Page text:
Pickled walnuts are an English delicacy and yet a curiosity to walnut lovers in other countries.
In some of the most famous walnut regions of the world, such as Grenoble in France, the idea of a pickled walnut raises eyebrows. This region of France produces wonderful food items including many based on walnuts. Beyond the readily available fresh walnuts you will be tempted by candied walnuts, walnut sweets, walnut nougat and walnut jam. With a meal you can enjoy many wonderful tarts and cakes, savoury breads, walnut oil and walnut-covered cheese. Not forgetting walnut drinks too, with aperitifs such as Eau de Noix or Ratafia, and walnut wine. But no pickled walnuts!
So what inspired the English to invent the pickled walnut? Simply; necessity. Often the English summer does not produce enough heat for walnut trees to produce a good crop of fully-formed walnuts that can be picked for their nuts. Instead the whole fruit, technically a drupe, can be picked before the shell has formed inside.
Walnuts are rich in anitoxidants and an important part of a healthy diet; as Hippocrates knew only too well. They are thought to help in reducing inflammation in the arteries, lowering cholesterol and even reducing heart diease. There is disagreement as to whether roasting walnuts reduces the level of antioxidants compared to fresh walnuts: I have no idea about the effects of pickling.
I can’t just impart these fascinating facts without providing readers with a recipe. Here’s a tried and trusted one, and right now is the time to get ready to start pickling.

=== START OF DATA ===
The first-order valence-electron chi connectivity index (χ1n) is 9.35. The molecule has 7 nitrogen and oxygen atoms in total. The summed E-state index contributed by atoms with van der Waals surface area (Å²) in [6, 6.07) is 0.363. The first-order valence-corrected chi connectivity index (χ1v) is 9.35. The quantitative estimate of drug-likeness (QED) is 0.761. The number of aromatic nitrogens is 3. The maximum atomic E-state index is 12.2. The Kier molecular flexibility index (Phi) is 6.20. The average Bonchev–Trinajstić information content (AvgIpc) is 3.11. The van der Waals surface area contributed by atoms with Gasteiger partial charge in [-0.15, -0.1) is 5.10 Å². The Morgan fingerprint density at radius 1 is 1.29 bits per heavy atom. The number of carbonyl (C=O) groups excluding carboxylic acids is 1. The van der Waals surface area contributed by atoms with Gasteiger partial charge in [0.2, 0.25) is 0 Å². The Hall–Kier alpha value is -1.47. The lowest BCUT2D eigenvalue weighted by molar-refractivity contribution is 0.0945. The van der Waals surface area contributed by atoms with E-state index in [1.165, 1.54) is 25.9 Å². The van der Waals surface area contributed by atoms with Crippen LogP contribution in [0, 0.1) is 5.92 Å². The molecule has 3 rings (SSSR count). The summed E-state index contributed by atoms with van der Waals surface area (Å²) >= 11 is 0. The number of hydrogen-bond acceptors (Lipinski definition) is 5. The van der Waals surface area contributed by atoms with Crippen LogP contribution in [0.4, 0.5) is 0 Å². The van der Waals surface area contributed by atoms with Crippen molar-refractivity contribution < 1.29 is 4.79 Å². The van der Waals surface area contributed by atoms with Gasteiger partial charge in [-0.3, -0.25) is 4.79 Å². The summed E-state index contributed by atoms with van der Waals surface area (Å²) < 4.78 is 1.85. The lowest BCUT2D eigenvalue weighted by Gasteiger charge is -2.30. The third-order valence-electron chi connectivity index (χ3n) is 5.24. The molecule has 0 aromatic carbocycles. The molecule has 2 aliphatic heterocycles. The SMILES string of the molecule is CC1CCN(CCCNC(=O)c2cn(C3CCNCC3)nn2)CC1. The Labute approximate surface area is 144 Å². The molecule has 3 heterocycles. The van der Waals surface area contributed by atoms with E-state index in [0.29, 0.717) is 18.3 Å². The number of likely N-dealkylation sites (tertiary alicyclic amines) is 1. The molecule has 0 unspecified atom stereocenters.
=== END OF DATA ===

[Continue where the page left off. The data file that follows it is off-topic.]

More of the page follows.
Recipe – Pickled Walnut
Pickling walnuts takes about three weeks from the picking to the end of the preserving process but it is very simple. Here’s my recipe.
For the brine
Walnut fruits (freshly picked) 1kg
Water 1 litre
For the syrup (for every kg of walnut fruit)
malt vinegar 500ml
brown sugar 250g
allspice ½ teaspoon
cinnamon ¼ teaspoon
cloves ½ teaspoon
grated fresh ginger ½ tablespoon
garlic 1 clove (optional)
Picking and preparing the walnut fruits
- Pick the walnut fruit (drupe) before the end of June, before the nutshell has formed inside the green husk. You can test for readiness by inserting a sharp point, such as a strong pin or darning needle, into the green husk at the end where it was connected to the tree. If you meet no hard resistance then you know there’s no shell formed inside and you’re not too late!
- Wearing rubber gloves prick each walnut fruit with a fork a couple of times. The gloves are important as the innocuous-looking brown juice will stain your hands for several weeks, despite all attempts to clean them – you have been warned!
- In a bucket or other suitable container, cover the walnut fruits with a brine solution (water and the salt). Leave for one week.
- Drain and repeat with a fresh brine solution and leave for another week.
- Next, drain the walnuts and lay out in single layers on trays, in a dry and airy place. Within in a few days they will turn black (like your hands still are if you didn’t wear gloves!). You may want to check every walnut with a darning needle, discarding those where you meet resistance from a hard shell inside. You are now ready to begin the pickling.
- Create a pickling syrup. Combine all the ingredients in a heavy-based saucepan. Bring the mixture to the boil.
- Add the prepared walnuts and simmer for 15 minutes.
- Remove from the heat and allow to cool. First spoon the walnuts into large jars, and when almost full, cover with the syrup mixture. Apply a tight-fitting lid. Stored in a cool place, such as a garage or outhouse, they will last for years in their jars.
Pickled walnuts are wonderful served as they are with cheeses and cold meats, and also great in many cooked dishes. Here are a few recipes on the BBC food pages.
HI Gabriel. Have you considered doing a YouTube blog/Video of the process of all this?
I have brined my walnuts for 2 weeks and although some are still greenish, a lot are already black and soft . Are they safe to use? Thank you